lp's major flaw is that it cannot do remote printing.
it is a powerful spooling system, and its design is
In spite of their multi-user capabiltiies, most PCs
on large sites
are used by only one user at a time. (In fact, even
with sophisticated networking capabilities are often
used by only
one person at a time, especially for memory intensive
However, because Xenix PCs are usually not equipped
to do remote printing,
if there is a printer jam, the jam upsets the printer,
which in turn
signals the UNIX PC that it is in trouble. Fortunately,
daemon, lpsched, protects the system by killing itself.
Better to die in a noble cause than panic the kernel
and bring down
the whole system.
The lp spooler system provides for many different kinds
printers by supplying a directory of different filters
printer models in the models directory. Administrators
copy the file
to a directory, using the original as a model and modifying
necessary. To get an HP laserjet printer online, lpadmin
to be told several things:
printer name: lw1
printer model: hpjet
printer port: tty04
Flags are used for each of these, and the result is
command line that looks like this:
# /usr/lib/lpadmin -plw1 -v/dev/tty04 -mhpjet
Once the command is executed, the hpjet model file is
to the interface directory. The system now knows that
lw1 will go to /dev/tty04. A printer created this way,
however, will not be enabled and will not accept requests,
enable and accept commands will have to be used separately.
Contrast this to the BSD lpr system, where lpc would
have taken care of both the accept and enable instructions.
The AIX Spooler System for IBM RISC/6000s
AIX is "POSIX compliant," so it looks like
UNIX to its users,
but administrators soon see that the AIX printer spooler
only a "work-alike" printer spooler system
that barely resembles
lp and lpr. AIX systems can spool to remote AIX and
BSD sites, but an AIX system cannot remove a job from
a BSD queue
(a known bug).
Actually, AIX has a complex and well-designed queueing
system in its own right. The queueing system can queue
can be programmed, but in order to make the queueing
you use a "front end" called enq.
IBM made several front ends to keep users from complaining
strange printer system:
1) qprt AIX's print front end
2) lpr lpr-like front end for Berkeley fans
3) lp lp-like front end for System V types
Each of these front ends queues the print request using
enq. The system also has alternative back ends. Although
is the main show, you also need to use the proper back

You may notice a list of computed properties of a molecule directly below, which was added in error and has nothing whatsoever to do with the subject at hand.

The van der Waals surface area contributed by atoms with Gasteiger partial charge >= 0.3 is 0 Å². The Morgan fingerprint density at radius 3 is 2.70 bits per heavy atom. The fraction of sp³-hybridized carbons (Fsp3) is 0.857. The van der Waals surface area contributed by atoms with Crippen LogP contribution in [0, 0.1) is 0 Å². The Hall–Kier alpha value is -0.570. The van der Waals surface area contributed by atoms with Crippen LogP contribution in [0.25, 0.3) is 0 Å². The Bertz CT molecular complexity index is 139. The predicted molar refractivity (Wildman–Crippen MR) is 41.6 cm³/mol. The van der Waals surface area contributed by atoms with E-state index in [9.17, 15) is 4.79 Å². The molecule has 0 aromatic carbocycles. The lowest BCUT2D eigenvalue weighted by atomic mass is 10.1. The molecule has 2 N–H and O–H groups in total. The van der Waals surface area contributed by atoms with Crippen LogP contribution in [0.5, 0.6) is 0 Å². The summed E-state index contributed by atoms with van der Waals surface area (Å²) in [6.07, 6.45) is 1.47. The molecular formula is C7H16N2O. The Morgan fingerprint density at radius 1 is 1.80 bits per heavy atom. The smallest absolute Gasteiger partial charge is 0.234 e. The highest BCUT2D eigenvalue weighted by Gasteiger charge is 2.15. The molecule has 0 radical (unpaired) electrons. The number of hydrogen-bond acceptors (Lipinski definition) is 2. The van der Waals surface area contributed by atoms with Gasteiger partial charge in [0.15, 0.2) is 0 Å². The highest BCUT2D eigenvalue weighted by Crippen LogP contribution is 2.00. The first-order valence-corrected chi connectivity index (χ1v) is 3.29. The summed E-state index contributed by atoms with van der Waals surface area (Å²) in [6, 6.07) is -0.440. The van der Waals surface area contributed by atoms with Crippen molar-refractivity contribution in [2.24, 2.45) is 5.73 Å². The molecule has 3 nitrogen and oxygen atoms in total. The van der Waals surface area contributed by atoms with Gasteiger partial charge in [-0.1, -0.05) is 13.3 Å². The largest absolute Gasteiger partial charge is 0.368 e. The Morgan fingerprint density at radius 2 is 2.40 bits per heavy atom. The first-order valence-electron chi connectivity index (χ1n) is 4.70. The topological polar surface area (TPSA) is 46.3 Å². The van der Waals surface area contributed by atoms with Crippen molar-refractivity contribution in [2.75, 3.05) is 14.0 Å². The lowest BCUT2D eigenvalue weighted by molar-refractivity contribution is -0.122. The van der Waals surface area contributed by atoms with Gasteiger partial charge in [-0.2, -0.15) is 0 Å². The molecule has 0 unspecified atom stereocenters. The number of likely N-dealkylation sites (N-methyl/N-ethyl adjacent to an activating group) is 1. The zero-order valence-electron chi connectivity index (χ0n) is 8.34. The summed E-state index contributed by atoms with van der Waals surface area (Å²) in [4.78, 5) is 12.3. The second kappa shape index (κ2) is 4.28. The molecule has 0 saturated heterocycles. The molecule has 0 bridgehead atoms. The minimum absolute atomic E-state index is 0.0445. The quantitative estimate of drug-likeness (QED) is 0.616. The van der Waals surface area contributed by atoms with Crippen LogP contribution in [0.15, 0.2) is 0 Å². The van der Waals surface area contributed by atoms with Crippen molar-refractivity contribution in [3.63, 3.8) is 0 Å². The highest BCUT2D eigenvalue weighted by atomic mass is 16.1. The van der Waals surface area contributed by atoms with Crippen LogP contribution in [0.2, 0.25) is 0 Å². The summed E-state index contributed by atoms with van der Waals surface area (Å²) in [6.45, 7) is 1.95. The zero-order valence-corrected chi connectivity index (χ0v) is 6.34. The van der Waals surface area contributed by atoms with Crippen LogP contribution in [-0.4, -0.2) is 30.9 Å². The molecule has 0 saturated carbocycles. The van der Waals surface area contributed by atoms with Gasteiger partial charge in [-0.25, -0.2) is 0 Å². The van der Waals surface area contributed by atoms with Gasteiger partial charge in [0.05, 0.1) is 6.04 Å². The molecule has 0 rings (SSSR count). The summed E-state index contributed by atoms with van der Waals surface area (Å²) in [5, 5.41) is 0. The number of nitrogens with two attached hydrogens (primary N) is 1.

end to print.
Any kind of queuing job can be done by switching the
back ends. The
default back end for printing is piobe (an acronym for
I/O back end).
The AIX printer spooler daemon for the queuing operation
which is similar to BSD's lpd or System V's lpsched.
While we are dealing with similarities, lpr has printcap
and the IBM printer configuration file is qconfig. It
in purpose to BSD's printcap, but it structures the
with stanzas. We will look at a few shortly.
The Printer Front Ends
When you work on AIX, you are constantly reminded that
worry about making AIX palatable to administrators.
Users see a familiar
interface; lp and lpr are used as you would use them
on System V and Berkeley systems:
lpr -P lw1 foo
lp -dlw1 foo
Similarly, the AIX printing command qprt is almost
intuitive if you know lpr:
qprt -P lw1 foo
The queuing command, enq, can be used for printing
as well. Its syntax is close to qprt's:
enq -P lw1 foo
Under AIX, users can cancel all their print jobs with
qcan -P lw1
or a single user job with the job number
qcan -x 243
However, as root the administrator can cancel
But before you cancel anything, check the status of
queue with qck:
qck -P lw1
Then check the status of the spooler with qstatus
qstatus -P lw1
The session in Listing 6 shows where to find qstatus
and includes sample output. The key word READY tells
the print job is active and ready to print.
AIX supplies a printcap-like function without printcap.
The configuration file for the AIX queuing system, qconfig,
is made up of structures called stanzas. Figure 1 contains
a few of
the keys to these stanzas. Figure 2 shows a few lines
from a typical
qdaemon, the queue daemon for AIX printing and queuing,
always active. Listing 7 shows how to filter the qdaemon
from output. Like BSD's lpd and System V's lpsched,
qdaemon takes requests from enq and passes them to piobe.
The print job manager and back end is the spooler back-end
called by qdaemon. qprt has dozens of options for print
control (such as font size) that it passes to piobe.
is interesting because it runs in debug mode, using
types such as ASCII, pass through, and PostScript. It
can even invoke
Because AT&T anticipated the move to C2 security,
its lp spooling
system has always been set up as privileged commands
with root ownership
removed from the lp system. A non-human user, lp, owns
the tools and files. This allows another level of privilege
besides root or non-root users.
Thus, when a problem like a printer jam is experienced,
and the printer are shut off from the world with reject
disable, set up as privileged commands.
To get around the problem of a user having a jam and
not being able
to do anything but helplessly watch the lp-spool daemon
you can give the lp password to trusted users and educate
to do their own lp administration.
Keep It Simple
I hope this overview of printers and UNIX printer spoolers
understand why it is wise to learn all three printer
spoolers as thoroughly
But even when you have prepared for everything and think
most of the answers to whatever printer problem will
come up, things
can still go wrong. For example, even though today's
are almost indestructible, at one time, my laser printer
rumble like a washing machine on spin dry with a couple
on the same side of the drum. As soon as I heard that
sound, I powered off the laser printer, and using lpc,
the printer queue and disabled the print server.
I called for service, and after a while, a replacement
Not even stopping to think, I took out the cartridge
from the faulty
unit and put it in the replacement printer. To my embarrassment,
new printer made the same noise, telling everyone about
identification I should have done but didn't. The bottom
it simple. I should have changed the cartridge first.
About the Author
Bruce H. Hunter is the co-author, with Karen Hunter,
Systems, Advanced Administration and Management Handbook